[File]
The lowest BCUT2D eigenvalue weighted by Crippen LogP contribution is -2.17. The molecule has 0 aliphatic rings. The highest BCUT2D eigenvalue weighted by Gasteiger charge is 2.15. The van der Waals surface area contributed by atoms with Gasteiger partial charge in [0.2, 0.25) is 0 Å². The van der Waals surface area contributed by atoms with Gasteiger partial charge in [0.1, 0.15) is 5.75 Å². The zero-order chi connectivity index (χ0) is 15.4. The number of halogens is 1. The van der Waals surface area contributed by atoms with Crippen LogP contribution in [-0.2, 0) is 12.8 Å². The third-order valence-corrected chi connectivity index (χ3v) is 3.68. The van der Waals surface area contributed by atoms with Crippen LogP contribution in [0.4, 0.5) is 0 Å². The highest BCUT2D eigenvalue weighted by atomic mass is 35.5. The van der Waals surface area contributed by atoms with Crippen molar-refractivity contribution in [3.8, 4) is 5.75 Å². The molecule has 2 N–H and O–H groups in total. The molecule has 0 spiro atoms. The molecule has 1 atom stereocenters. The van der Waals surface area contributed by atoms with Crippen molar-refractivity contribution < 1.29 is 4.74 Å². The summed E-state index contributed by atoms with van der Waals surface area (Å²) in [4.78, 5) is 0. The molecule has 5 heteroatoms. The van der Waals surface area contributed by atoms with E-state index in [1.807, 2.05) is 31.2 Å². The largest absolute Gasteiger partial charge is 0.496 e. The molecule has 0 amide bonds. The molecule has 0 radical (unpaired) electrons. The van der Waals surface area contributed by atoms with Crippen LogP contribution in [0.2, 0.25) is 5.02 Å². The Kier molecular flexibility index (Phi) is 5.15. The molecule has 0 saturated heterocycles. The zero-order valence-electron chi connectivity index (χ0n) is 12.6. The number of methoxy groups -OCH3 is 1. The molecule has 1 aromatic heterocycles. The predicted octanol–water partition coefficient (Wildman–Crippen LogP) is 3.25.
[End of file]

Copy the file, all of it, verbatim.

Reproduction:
The lowest BCUT2D eigenvalue weighted by Crippen LogP contribution is -2.17. The molecule has 0 aliphatic rings. The highest BCUT2D eigenvalue weighted by Gasteiger charge is 2.15. The van der Waals surface area contributed by atoms with Gasteiger partial charge in [0.2, 0.25) is 0 Å². The van der Waals surface area contributed by atoms with Gasteiger partial charge in [0.1, 0.15) is 5.75 Å². The zero-order chi connectivity index (χ0) is 15.4. The number of halogens is 1. The van der Waals surface area contributed by atoms with Crippen LogP contribution in [-0.2, 0) is 12.8 Å². The third-order valence-corrected chi connectivity index (χ3v) is 3.68. The van der Waals surface area contributed by atoms with Crippen LogP contribution in [0.4, 0.5) is 0 Å². The highest BCUT2D eigenvalue weighted by atomic mass is 35.5. The van der Waals surface area contributed by atoms with Crippen molar-refractivity contribution in [3.8, 4) is 5.75 Å². The molecule has 2 N–H and O–H groups in total. The molecule has 0 spiro atoms. The molecule has 1 atom stereocenters. The van der Waals surface area contributed by atoms with Crippen molar-refractivity contribution < 1.29 is 4.74 Å². The summed E-state index contributed by atoms with van der Waals surface area (Å²) in [4.78, 5) is 0. The molecule has 5 heteroatoms. The van der Waals surface area contributed by atoms with E-state index in [1.807, 2.05) is 31.2 Å². The largest absolute Gasteiger partial charge is 0.496 e. The molecule has 0 amide bonds. The molecule has 0 radical (unpaired) electrons. The van der Waals surface area contributed by atoms with Crippen LogP contribution in [0.2, 0.25) is 5.02 Å². The Kier molecular flexibility index (Phi) is 5.15. The molecule has 0 saturated heterocycles. The zero-order valence-electron chi connectivity index (χ0n) is 12.6. The number of methoxy groups -OCH3 is 1. The molecule has 1 aromatic heterocycles. The predicted octanol–water partition coefficient (Wildman–Crippen LogP) is 3.25.